Natural Home Show House 2009 | Reclaimed Wood Finds New Life
By Karen Adams
Reclaimed wood is like a good friend that you’ve had for years—it brings a warm quality that new wood cannot touch. We chose to incorporate some reclaimed wood into our home to add warmth and richness to our new structure.
In the kitchen, we chose reclaimed cypress wood that was living at the bottom of a regional swamp and refurbished it instead of cutting down some new trees. Cypress is inherently beautiful, with subtle color variations and ages beautifully over time. Chaparral Cabinetry in Boerne, Texas, crafted the cabinets and simply sealed them with a water-based product that lets the beautiful reclaimed wood grain shine through—the reclaimed wood cabinets bring a warm glow to our new kitchen!
An accent wall made from reclaimed beadboard from Texas farmhouses showcases how reclaimed wood can be repurposed into something unique. The contrast is beautiful between the reclaimed wood and the ceiling trusses, shown here, from the Natural Home Show House 2009 in Boerne, Texas.
We also used reclaimed wood from Discovery Antiques in Gonzales, Texas, in the living room, kitchen pantry and the second story. We used some beautiful old beadboard from Texas farmhouses on a living room wall; an old door for the kitchen pantry; and some long leaf pine for the stair treads and upstairs flooring for two bedrooms and sitting area.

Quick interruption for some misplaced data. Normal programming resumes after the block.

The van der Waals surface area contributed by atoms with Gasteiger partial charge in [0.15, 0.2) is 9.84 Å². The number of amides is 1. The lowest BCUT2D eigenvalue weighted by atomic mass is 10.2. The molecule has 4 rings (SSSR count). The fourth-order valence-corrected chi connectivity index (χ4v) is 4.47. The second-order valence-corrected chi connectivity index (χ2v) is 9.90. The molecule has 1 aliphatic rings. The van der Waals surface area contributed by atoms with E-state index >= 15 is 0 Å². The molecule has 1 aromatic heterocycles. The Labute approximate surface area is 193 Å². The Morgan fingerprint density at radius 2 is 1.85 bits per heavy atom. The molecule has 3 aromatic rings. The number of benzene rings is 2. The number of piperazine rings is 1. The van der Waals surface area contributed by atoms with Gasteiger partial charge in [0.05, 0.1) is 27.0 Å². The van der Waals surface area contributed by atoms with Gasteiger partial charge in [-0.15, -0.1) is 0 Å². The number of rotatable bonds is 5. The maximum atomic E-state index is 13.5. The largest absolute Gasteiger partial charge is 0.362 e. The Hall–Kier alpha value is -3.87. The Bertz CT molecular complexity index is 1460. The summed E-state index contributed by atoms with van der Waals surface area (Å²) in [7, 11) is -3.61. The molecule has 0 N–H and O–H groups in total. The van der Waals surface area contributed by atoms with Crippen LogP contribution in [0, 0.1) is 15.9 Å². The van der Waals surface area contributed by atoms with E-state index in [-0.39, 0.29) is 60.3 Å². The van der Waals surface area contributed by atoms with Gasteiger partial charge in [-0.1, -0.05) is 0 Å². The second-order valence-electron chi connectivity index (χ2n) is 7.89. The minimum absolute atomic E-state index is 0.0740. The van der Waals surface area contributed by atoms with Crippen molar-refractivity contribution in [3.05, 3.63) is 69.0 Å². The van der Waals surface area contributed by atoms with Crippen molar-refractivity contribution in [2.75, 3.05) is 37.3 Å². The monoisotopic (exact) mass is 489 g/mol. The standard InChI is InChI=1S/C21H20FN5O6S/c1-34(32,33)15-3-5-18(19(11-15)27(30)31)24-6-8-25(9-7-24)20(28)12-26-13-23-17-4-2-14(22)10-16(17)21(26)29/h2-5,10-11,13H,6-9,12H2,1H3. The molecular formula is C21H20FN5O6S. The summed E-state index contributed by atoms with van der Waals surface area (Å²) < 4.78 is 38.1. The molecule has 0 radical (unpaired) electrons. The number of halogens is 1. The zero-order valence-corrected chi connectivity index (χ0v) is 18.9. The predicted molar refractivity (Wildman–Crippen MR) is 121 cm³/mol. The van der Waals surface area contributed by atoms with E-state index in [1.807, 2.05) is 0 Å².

We also used reclaimed wood for the fireplace mantle, the dining room table and a small hall shelving unit. Local craftsman Bruce Calder made us a beautiful mantle out of the one oak that had to be cut down on our property to make room for the house. A big, heavy piece of reclaimed wood was lovingly shaped and sealed and is a simple statement on how to use the most of your resources. Bruce also crafted a beautiful, beefy reclaimed wood dining table made from an old pecan tree from a friend’s property that was being cleared for commercial purposes. He designed and created a cherished piece from what would have otherwise gone wayside. Lastly, a friend gave us a fallen cherry tree for our project; we had it milled into a few simple, raw edge shelves for a hallway.
Reusing materials and using reclaimed wood is not only a sustainable practice, but brings with it personality from another time and place and an inviting quality that is hard to find with new products.
Read more about the Natural Home Show House in Karen Adams' blog archive.